In addition to following this smart scheduling recommendation, there are other measures that Rhode Islanders should take to protect themselves from mosquito bites, and to help minimize mosquito breeding.

Protect yourself

-Put screens on windows and doors. Fix screens that are loose or have holes.
-At sunrise and sundown (when mosquitoes that carry EEE and WNV are most active), consider rescheduling outdoor activities that occur during evening or early morning. If you must be outside, wear long-sleeved shirts and long pants and use bug spray.
-Use EPA-approved bug spray with one of the following active ingredients: DEET (20-30% strength); picaridin, IR3535; and oil of lemon eucalyptus or paramenthane. Always read the label and follow all directions and precautions.
-If you plan to hike in the woods in daylight, it is advisable to wear repellent to prevent being bitten by daytime mosquitoes.
-Do not use bug spray with DEET on infants under two months of age. Children should be careful not to rub their eyes after bug spray has been applied on their skin. Wash children’s hands with soap and water to remove any bug spray when they return indoors.
-Put mosquito netting over playpens and baby carriages. 

Get rid of mosquito breeding grounds

-Get rid of anything around your house and yard that collects water. Just one cup of water can produce hundreds of mosquitoes; an unused tire containing water can produce thousands of mosquitoes.
-Clean your gutters and downspouts so that they can drain properly.
-Remove any water from unused swimming pools, wading pools, boats, planters, trash and recycling bins, tires, and anything else that collects water, and cover them.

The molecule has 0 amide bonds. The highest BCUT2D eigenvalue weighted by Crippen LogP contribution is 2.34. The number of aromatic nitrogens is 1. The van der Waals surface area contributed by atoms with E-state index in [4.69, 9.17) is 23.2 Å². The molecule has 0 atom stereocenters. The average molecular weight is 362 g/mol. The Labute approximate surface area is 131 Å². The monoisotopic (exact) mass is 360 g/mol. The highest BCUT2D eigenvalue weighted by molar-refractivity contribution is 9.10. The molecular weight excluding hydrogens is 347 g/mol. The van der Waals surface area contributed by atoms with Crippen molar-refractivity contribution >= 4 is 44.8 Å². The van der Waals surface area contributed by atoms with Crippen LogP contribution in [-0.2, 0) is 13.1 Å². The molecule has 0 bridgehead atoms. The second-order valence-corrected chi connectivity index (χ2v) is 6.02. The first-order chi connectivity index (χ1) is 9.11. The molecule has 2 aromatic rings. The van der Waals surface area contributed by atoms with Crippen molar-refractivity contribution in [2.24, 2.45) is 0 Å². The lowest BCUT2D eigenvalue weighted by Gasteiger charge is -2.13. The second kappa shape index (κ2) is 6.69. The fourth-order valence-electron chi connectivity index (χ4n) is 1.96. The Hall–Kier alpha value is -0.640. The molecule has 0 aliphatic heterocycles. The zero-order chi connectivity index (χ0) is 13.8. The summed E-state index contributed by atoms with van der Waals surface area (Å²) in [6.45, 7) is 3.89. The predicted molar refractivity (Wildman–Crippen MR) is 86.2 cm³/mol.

-Remove or treat any shallow water that can accumulate on top of a pool cover. Larvicide treatments, such as Mosquito Dunks can be applied to kill immature mosquitoes. This environmentally-friendly product is available at many hardware and garden stores and on-line.
-Change the water in birdbaths at least two times a week and rinse out birdbaths once a week. Best practices for horse owners Horses are particularly susceptible to WNV and EEE. 

Horse owners are advised to vaccinate their animals early in the season and practice the following:

-Remove or cover areas where standing water can collect.
-Avoid putting animals outside at dawn, dusk, or during the night when mosquitoes are most active.
-Insect-proof facilities where possible and use approved repellents frequently.
-Monitor animals for symptoms of fever and/or neurological signs (such as stumbling, moodiness, loss of appetite) and report all suspicious cases to a veterinarian immediately. If you are unsure if your horse is properly vaccinated, you should consult with your veterinarian.

State deer season opens September 15 – precautions for hunters

-Do not consume any harvested deer that appears unhealthy. Any harvested animal that is believed to be unhealthy should be reported to DEM’s Division of Law Enforcement at 222-3070.
-DEM recommends that hunters wear appropriate personal protective equipment when field dressing all game. At a minimum, this includes rubber or nitrile gloves and clothing that covers any part of the body that could be exposed to blood or other fluids.

For more information about DEM divisions and programs, visit
Follow us on Facebook at or on Twitter (@RhodeIslandDEM) for timely updates.
Visit for additional mosquito prevention tips, videos, and local data.